The fact is, the fight for the civil rights of gays is instead succeeding at an astonishingly fast rate relative to the fight for the same by previous groups. The majority of the U.S. now even supports civil unions and even gay marriage. That falsifies Akira’s defamation of the U.S. people and your apparent concession of his false description of us. From the 2004 elections to the 2012 elections we’ve enjoyed a near-complete reversal in legislative trends.

    I have no doubt we’ll eventually need the SCOTUS to finish the job in the confederate states and few other deep red states, but their attributes are not indicative of the U.S. in general as we encounter from national polling and even the ability to increasingly overcome minority opposition in some states.

    Gretchen writes to me:

    And even if this wasn’t the case, jumping all over someone personally for making that statement is certainly uncalled for. It makes it difficult to productively debate issues.

    My post was in the context of all of Akira MacKenzie’s posts in this forum, not this one post. Posts which demonstrate he has a deep hatred of the U.S.; so deep he’s happy lying about our attributes as he does here and in many of his posts. Where I despise lying and will grudgingly call it out as long as Ed tolerates me here.

  12. Michael Heath says

    Jesse writes:

    I think the problem with Rauch — and the argument that a win in SCOTUS isn’t really a win — misreads how minority right have evolved in the US.

    If you didn’t intend to frame your point as I do below, than please accept my apologizes. I’m merely using it to make a tangential point of clarification.

    I think we need to be careful describing Jon Rauch’s argument. After reading the entire article I found Mr. Rauch wasn’t claiming the SCOTUS should never directly address the federal obligation to protect the right of gays to marry, or not.

    I’d bet all high-information supporters of gay rights realize that at some point the SCOTUS will have to step-in to defend gays’ rights to marry in at least the deep red states even if dozens of blue and purple states start protecting their rights based on state-level victories. We’d have to wait too many generations before gays achieve a democratic or judicial victory via each respective state.

    Instead Rauch’s argument is that right now when the momentum has just turned, contrary to Akira MacKenzie and apparently Gretchen’s assertions, it’s not politically convenient for the SCOTUS to intervene with a defense of gay rights. That procrastination by the SCOTUS will eventually enable and yield more democratic support and therefore less legislative blowback from Republicans in deep red states when the SCOTUS eventually defends the rights of gays to marry.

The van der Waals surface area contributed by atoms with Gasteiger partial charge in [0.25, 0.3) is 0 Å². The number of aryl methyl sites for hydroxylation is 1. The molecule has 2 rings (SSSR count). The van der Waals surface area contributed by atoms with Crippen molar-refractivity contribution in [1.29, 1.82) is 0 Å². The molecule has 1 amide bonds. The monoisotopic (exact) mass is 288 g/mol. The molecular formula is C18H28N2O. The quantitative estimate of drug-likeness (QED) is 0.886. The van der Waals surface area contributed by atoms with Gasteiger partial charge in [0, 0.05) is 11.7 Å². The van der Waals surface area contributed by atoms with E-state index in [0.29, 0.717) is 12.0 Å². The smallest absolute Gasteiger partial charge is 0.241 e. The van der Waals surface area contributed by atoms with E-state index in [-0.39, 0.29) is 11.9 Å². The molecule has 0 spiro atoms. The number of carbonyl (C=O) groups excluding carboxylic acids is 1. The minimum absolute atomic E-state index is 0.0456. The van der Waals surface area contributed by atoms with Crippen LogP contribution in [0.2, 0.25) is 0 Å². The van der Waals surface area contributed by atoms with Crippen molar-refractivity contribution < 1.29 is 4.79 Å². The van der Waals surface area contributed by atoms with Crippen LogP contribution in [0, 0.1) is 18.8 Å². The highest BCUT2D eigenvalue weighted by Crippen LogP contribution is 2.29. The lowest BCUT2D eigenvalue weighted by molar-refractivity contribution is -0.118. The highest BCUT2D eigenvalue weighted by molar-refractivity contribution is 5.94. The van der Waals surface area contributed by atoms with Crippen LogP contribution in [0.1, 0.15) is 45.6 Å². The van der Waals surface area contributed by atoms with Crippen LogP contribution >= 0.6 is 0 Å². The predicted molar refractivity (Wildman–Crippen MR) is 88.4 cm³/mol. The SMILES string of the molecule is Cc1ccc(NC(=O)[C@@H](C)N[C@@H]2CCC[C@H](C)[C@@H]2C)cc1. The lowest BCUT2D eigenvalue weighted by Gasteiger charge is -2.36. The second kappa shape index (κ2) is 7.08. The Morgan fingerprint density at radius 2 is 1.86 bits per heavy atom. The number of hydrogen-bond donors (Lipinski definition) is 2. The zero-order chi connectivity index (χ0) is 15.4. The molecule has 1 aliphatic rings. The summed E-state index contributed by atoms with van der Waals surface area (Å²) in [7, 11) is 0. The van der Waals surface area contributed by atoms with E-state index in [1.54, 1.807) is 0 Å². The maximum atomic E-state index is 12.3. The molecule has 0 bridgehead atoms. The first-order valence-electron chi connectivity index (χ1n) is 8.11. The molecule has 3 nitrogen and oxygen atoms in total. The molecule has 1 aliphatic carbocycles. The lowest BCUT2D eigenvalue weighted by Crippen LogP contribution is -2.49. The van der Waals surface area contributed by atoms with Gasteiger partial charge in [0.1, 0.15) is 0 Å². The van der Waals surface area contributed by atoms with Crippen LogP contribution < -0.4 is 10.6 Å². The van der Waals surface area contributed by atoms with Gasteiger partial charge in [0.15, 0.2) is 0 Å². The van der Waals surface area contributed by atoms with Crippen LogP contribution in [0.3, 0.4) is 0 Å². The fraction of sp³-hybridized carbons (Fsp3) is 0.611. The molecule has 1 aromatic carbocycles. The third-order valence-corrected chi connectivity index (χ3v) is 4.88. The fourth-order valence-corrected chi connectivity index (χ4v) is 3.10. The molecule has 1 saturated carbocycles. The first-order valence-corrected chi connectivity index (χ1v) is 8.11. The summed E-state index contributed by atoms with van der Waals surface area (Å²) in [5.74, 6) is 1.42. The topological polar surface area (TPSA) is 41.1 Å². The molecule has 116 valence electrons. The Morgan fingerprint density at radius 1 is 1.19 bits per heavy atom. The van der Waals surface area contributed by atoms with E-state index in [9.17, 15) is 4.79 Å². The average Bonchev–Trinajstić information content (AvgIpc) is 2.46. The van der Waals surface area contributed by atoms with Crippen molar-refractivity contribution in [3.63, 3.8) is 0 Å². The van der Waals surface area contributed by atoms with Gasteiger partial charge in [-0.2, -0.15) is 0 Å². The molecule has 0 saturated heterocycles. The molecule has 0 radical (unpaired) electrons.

13. iknklast says

    I think he is right, in an ideal world. Unfortunately, we don’t have an ideal world, and this smells a lot like the arguments I often hear about not pushing too fast to get women’s rights (would we have them now if we hadn’t insisted on having them legally? Would they be more legitimate if they were given to us willingly and eagerly by the American people, and not seized by us because we deserve them?) Also, on civil rights. If we hadn’t insisted on forcing civil rights on the American people (100 years AFTER the end of the Civil War), they would have been able to win them much less grudgingly. Yeah, right. In another 100 years?

    Some things, I’m afraid, have to start from the top, and then people sort of get used to them. We’re still waiting for some people to get used to civil rights and women’s rights, but really, it hasn’t been all that long, compared to the amount of time they DIDN’T exist.

  14. sivivolk says

    @Gretchen

    Agreed, the analogy is terrible. Americans who want same-sex marriage shouldn’t have to show that they’ve somehow earned the right, the way a runner does. They ought already to have that right, and whether that recognition comes from the states and voting, or via the Supreme Court admitting the unconstitutionality of anti-SSM laws, the important thing is the recognition.

    And for some things, the Supreme Court really is necessary. Does anyone think prayer in schools would have banned via state-level laws?

  15. peterw says

    Rauch seems to be essentially following Ruth Bader Ginsburg’s argument concerning Roe v. Wade. She suggests that the Roe court either ruled too early or too broadly in legalizing abortions because the US was on the path to legalizing abortion legislatively. By removing the issue from the democratic process, she suggests, it undercut the legitimacy of the right just as it was on the point of gaining widespread popular acceptance. With the result being the ongoing abortion battles we’ve had in the US since that time and the defeat of, among other things, the ERA. (One of her suggestions would have been for the court to have struck down only the extremely restrictive Texas abortion statute and allow the states to continue to craft their own policies over time; at some point, of course, the court would likely step in again, but abortion rights would, in her opinion, be on much stronger footing.)